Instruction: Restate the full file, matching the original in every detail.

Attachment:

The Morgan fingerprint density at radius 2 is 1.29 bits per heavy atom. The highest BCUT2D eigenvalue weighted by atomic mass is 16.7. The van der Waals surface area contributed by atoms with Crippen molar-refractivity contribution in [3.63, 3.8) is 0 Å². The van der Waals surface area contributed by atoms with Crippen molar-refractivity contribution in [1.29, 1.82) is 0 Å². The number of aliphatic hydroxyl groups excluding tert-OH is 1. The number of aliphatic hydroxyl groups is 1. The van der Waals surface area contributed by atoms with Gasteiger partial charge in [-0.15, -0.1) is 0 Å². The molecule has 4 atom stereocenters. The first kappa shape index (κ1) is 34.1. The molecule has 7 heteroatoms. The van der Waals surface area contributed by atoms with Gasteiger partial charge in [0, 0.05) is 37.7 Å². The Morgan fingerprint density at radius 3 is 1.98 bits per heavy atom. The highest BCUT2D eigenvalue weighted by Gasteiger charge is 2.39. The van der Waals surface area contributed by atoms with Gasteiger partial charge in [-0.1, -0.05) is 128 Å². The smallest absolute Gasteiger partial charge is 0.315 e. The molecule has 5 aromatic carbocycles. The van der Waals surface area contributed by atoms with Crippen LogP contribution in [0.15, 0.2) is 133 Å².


The Morgan fingerprint density at radius 2 is 1.29 bits per heavy atom. The highest BCUT2D eigenvalue weighted by atomic mass is 16.7. The van der Waals surface area contributed by atoms with Crippen molar-refractivity contribution in [3.63, 3.8) is 0 Å². The van der Waals surface area contributed by atoms with Crippen molar-refractivity contribution in [1.29, 1.82) is 0 Å². The number of aliphatic hydroxyl groups excluding tert-OH is 1. The number of aliphatic hydroxyl groups is 1. The van der Waals surface area contributed by atoms with Gasteiger partial charge in [-0.15, -0.1) is 0 Å². The molecule has 4 atom stereocenters. The first kappa shape index (κ1) is 34.1. The molecule has 7 heteroatoms. The van der Waals surface area contributed by atoms with Gasteiger partial charge in [0, 0.05) is 37.7 Å². The Morgan fingerprint density at radius 3 is 1.98 bits per heavy atom. The highest BCUT2D eigenvalue weighted by Gasteiger charge is 2.39. The van der Waals surface area contributed by atoms with Gasteiger partial charge in [-0.1, -0.05) is 128 Å². The smallest absolute Gasteiger partial charge is 0.315 e. The molecule has 5 aromatic carbocycles. The van der Waals surface area contributed by atoms with Crippen LogP contribution in [0.15, 0.2) is 133 Å².